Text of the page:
Website is launched offering online tour of the wreck
Thirty years ago, on 10 July 1985, an explosion ripped through the
Rainbow Warrior, a Greenpeace ship leading a peaceful protest against
nuclear testing in the French Polynesia, causing the death of a
Today, the fallen warrior sits at the bottom of Matauri Bay. It has
become an underwater refuge for corals, fishes, small animals and many
other marine life. A website offering an online tour of the wreck has
just been launched at http://www.rainbow-warrior.info/de/Matauri-Bay.
It also provides an interactive insight into the history of the wreck,
with interviews, photos and videos.
Bombs planted on ship
In March 1985, plans were made for the Rainbow Warrior to travel to
Rongelap and Mejato, before heading to Mururoa Atoll to protest the
French nuclear testing there.
After a French agent obtained information of the protest, the French
government initiated “Opération Satanique“ — to sink the ship to
prevent it from disrupting the nuclear testing.
On the evening of 10 July 1985, as the ship was docked at Auckland
Harbor, on its way to the Pacific, French agents attached limpet mines
to the hull and propeller shaft of the Rainbow Warrior. The first bomb
exploded at 11.38pm, and the other one a while later, killing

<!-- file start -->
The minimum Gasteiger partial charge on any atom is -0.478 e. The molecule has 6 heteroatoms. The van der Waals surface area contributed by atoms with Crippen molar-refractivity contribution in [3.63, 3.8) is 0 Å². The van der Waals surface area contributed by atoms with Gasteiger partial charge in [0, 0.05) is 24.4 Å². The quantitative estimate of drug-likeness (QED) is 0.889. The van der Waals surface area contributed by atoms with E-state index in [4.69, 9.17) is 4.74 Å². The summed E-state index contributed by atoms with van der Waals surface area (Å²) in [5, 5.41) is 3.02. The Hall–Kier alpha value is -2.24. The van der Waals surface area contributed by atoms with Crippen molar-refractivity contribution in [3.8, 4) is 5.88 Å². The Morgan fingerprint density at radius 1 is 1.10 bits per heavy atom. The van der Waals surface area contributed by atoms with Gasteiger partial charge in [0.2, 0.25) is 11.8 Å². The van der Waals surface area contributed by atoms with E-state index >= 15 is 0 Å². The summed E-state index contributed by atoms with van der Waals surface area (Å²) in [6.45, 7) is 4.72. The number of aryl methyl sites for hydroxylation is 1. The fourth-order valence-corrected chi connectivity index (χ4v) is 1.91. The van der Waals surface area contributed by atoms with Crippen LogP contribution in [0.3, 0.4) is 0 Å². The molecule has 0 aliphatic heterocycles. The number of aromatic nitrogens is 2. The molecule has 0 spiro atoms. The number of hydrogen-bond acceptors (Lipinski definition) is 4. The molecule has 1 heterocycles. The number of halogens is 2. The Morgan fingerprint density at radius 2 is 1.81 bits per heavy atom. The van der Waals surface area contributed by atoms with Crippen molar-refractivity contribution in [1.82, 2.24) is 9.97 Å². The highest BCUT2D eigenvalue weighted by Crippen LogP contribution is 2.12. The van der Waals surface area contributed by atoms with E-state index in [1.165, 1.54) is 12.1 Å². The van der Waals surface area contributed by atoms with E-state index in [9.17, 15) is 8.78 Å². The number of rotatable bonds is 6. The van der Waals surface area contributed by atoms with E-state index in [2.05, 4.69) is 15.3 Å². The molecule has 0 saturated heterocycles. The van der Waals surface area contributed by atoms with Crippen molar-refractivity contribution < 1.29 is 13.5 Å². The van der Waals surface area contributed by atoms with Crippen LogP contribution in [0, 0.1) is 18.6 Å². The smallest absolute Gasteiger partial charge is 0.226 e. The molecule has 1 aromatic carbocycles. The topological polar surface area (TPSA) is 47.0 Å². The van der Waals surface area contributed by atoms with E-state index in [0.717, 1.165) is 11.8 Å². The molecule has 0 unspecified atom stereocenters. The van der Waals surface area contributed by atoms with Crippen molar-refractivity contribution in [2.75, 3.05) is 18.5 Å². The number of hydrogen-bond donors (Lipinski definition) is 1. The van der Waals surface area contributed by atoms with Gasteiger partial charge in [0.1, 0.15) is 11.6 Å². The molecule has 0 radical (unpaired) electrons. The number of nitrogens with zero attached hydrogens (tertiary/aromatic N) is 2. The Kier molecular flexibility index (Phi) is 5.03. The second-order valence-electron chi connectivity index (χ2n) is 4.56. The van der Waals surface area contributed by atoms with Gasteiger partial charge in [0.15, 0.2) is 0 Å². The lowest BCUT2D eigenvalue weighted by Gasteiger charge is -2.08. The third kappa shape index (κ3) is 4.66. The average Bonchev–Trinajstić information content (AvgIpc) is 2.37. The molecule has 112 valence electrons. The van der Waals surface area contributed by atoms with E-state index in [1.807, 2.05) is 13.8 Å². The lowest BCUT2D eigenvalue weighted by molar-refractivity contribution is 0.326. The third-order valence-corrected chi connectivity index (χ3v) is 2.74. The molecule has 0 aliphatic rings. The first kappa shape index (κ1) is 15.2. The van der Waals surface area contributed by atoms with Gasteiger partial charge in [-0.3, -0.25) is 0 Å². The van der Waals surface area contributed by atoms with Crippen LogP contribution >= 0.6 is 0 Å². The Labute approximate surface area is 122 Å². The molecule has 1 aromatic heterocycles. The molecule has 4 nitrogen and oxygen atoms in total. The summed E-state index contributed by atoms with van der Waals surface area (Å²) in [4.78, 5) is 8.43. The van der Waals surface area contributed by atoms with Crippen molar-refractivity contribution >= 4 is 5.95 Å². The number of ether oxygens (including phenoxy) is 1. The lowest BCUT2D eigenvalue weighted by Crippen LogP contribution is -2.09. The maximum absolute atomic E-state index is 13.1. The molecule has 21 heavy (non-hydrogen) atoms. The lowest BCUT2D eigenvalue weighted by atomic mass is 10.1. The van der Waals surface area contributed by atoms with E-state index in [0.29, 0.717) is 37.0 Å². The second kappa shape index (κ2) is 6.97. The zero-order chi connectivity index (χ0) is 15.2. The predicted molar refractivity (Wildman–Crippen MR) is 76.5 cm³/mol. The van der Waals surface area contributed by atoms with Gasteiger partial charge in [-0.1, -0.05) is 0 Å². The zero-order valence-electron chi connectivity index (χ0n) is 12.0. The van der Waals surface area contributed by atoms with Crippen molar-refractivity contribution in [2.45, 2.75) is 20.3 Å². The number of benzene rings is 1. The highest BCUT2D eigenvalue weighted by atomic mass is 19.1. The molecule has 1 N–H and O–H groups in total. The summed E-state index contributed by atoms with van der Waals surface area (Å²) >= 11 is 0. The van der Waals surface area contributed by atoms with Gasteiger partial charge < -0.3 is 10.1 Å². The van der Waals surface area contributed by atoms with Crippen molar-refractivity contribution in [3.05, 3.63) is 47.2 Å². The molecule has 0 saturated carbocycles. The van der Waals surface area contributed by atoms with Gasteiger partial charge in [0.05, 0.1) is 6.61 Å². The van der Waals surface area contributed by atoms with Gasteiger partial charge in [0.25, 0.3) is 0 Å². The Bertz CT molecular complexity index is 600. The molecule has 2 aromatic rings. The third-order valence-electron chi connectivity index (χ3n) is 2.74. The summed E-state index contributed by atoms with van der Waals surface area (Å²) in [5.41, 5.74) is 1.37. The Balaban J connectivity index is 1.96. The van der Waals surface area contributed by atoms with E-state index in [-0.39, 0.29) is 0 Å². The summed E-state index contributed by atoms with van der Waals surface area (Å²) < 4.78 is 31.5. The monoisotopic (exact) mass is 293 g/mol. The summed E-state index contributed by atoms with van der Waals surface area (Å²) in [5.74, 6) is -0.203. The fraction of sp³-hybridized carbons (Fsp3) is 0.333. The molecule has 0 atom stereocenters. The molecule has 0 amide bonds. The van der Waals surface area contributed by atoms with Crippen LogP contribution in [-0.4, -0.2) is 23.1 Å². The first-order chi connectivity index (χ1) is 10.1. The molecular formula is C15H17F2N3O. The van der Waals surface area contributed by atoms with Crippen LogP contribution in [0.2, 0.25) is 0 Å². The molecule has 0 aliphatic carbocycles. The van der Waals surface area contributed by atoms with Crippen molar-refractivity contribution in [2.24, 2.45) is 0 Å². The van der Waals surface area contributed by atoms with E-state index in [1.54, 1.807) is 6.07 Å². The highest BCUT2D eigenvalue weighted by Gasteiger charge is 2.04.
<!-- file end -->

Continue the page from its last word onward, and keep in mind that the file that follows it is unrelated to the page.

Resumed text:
Greenpeace photographer Fernando Pereira.
France initially denied any responsibility, but to no avail, due to the overwhelming evidence.
In December 1987, the wreck of the Rainbow Warrior was sunk in Matauri
Bay, to serve its final mission — as an underwater refuge and
artificial reef for corals, sea anemones and fish. Today, in its final
resting place, it has become a popular wreck to dive, and a symbol of
peace and life.
Jean-Luc Kister, the French secret service agent who led the 12-men
team in Auckland Harbor 30 years ago, has publicly admitted his
involvement, and apologised for his actions.
"I have the blood of an innocent man on my conscience and that weighs
on me," he told the French investigative website Mediapart.
He called the attack an unfair clandestine operation conducted in an
allied, friendly and peaceful country, but added that "we had to obey,
we were solders".